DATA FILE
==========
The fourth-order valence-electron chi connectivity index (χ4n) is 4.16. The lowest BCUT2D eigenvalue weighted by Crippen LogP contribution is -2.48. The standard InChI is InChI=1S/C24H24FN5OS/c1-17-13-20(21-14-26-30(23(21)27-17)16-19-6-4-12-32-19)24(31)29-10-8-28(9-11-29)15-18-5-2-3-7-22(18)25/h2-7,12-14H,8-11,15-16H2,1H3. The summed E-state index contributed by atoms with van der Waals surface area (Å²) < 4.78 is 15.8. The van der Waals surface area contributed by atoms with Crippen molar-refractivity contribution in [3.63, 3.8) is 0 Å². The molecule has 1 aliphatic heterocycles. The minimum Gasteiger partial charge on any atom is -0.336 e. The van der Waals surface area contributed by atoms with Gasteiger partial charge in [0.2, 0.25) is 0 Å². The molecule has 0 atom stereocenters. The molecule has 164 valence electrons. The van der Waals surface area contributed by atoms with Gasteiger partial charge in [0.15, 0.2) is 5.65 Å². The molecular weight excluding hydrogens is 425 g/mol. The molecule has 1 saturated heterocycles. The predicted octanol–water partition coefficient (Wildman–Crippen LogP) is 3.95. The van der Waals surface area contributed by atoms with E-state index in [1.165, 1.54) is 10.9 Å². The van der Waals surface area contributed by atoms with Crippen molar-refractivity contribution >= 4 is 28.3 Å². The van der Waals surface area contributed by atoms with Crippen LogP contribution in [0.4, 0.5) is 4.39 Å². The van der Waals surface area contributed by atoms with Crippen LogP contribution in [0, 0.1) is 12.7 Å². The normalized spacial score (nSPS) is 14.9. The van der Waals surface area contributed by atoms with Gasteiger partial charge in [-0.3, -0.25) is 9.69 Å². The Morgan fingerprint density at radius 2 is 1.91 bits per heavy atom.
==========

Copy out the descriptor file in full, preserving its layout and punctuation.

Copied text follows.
The fourth-order valence-electron chi connectivity index (χ4n) is 4.16. The lowest BCUT2D eigenvalue weighted by Crippen LogP contribution is -2.48. The standard InChI is InChI=1S/C24H24FN5OS/c1-17-13-20(21-14-26-30(23(21)27-17)16-19-6-4-12-32-19)24(31)29-10-8-28(9-11-29)15-18-5-2-3-7-22(18)25/h2-7,12-14H,8-11,15-16H2,1H3. The summed E-state index contributed by atoms with van der Waals surface area (Å²) < 4.78 is 15.8. The van der Waals surface area contributed by atoms with Crippen molar-refractivity contribution in [3.63, 3.8) is 0 Å². The molecule has 1 aliphatic heterocycles. The minimum Gasteiger partial charge on any atom is -0.336 e. The van der Waals surface area contributed by atoms with Gasteiger partial charge in [0.2, 0.25) is 0 Å². The molecule has 0 atom stereocenters. The molecule has 164 valence electrons. The van der Waals surface area contributed by atoms with Gasteiger partial charge in [0.15, 0.2) is 5.65 Å². The molecular weight excluding hydrogens is 425 g/mol. The molecule has 1 saturated heterocycles. The predicted octanol–water partition coefficient (Wildman–Crippen LogP) is 3.95. The van der Waals surface area contributed by atoms with E-state index in [1.165, 1.54) is 10.9 Å². The van der Waals surface area contributed by atoms with Crippen molar-refractivity contribution >= 4 is 28.3 Å². The van der Waals surface area contributed by atoms with Crippen LogP contribution in [0.4, 0.5) is 4.39 Å². The van der Waals surface area contributed by atoms with Crippen LogP contribution in [0, 0.1) is 12.7 Å². The normalized spacial score (nSPS) is 14.9. The van der Waals surface area contributed by atoms with Gasteiger partial charge in [-0.3, -0.25) is 9.69 Å². The Morgan fingerprint density at radius 2 is 1.91 bits per heavy atom.